For more than a month, volunteers at the Channel Islands Marine and Wildlife Institute have been working around the clock to save sea lions that have been poisoned by a toxin found in algae.
"Domoic acid toxicosis is caused by a harmful algal bloom or red tide, some people may call it, and ocean conditions just have to be right for this bloom to occur," said Jennifer Levine of the Channel Islands Marine and Wildlife Institute
Feeder fish like anchovies and sardines eat the algae, then sea lions eat the fish which is how they're getting a dose of the toxins.
The Channel Islands Marine and Wildlife Institute is testing the potency of this toxin on the sea lions that have died from it.
A bloom like this typically happens every three to four years. But global climate change could make a bloom like this more frequent or more concentrated, according to Levine.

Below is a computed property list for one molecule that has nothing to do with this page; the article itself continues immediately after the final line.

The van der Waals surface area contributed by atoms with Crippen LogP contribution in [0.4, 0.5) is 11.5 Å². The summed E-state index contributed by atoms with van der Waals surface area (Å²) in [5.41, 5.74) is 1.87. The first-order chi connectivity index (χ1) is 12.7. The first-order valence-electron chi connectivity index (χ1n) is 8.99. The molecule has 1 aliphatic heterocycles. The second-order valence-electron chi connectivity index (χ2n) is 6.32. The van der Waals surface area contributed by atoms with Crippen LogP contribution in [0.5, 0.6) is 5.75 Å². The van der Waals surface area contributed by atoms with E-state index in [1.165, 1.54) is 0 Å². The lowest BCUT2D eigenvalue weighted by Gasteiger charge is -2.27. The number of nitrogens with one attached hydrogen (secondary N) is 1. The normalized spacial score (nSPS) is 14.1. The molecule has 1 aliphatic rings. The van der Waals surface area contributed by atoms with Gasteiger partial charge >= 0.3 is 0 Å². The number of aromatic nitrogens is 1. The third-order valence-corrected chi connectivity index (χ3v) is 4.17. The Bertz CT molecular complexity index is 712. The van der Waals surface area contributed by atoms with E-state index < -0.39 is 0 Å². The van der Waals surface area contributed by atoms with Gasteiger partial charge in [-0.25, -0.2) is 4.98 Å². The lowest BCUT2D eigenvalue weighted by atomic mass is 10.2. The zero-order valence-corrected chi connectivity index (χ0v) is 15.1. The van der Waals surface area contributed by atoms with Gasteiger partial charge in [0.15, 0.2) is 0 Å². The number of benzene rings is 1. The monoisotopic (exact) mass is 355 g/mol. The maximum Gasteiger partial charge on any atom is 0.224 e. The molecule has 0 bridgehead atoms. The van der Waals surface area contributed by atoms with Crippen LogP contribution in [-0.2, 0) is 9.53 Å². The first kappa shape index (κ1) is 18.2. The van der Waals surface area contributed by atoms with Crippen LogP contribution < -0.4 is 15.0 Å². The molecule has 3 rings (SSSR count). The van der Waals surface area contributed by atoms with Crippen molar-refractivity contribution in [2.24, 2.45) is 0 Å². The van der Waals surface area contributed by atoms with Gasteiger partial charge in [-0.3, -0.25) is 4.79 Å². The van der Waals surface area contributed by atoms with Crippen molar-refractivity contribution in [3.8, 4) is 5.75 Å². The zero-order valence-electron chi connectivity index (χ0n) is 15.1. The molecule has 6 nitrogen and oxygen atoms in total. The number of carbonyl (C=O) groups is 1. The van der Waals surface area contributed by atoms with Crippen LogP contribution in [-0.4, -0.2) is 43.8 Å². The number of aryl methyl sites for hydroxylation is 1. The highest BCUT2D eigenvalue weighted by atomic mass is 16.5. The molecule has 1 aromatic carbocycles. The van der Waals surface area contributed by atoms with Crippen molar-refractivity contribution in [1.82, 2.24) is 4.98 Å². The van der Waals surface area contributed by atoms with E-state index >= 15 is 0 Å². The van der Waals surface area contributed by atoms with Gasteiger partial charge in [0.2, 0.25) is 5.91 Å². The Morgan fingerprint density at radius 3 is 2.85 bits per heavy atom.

"The majority of the animals we've seen during this event have been California sea lions but we have seen a couple of fur seals and a couple of common dolphins," said Levine.
Common symptoms of this acid poisoning include disorientation, foaming of the mouth, bulging eyes and seizures.
"I'm a nurse, I'm not really freaked out by much. But this has been really sad and I feel helpless," said Lesley Daley of the Channel Islands Marine and Wildlife Institute.
Since Aug. 15, they've responded to more than 260 marine mammals suffering from this acid poisoning and have rescued 70 of them from Santa Barbara to Ventura.
While Levine said they like how community members and beachgoers have acted quickly to report the sick sea lions, she recommends staying away.
If you see a marine mammal that looks like it needs medical attention, you can call the hotline at (805) 567-1505.
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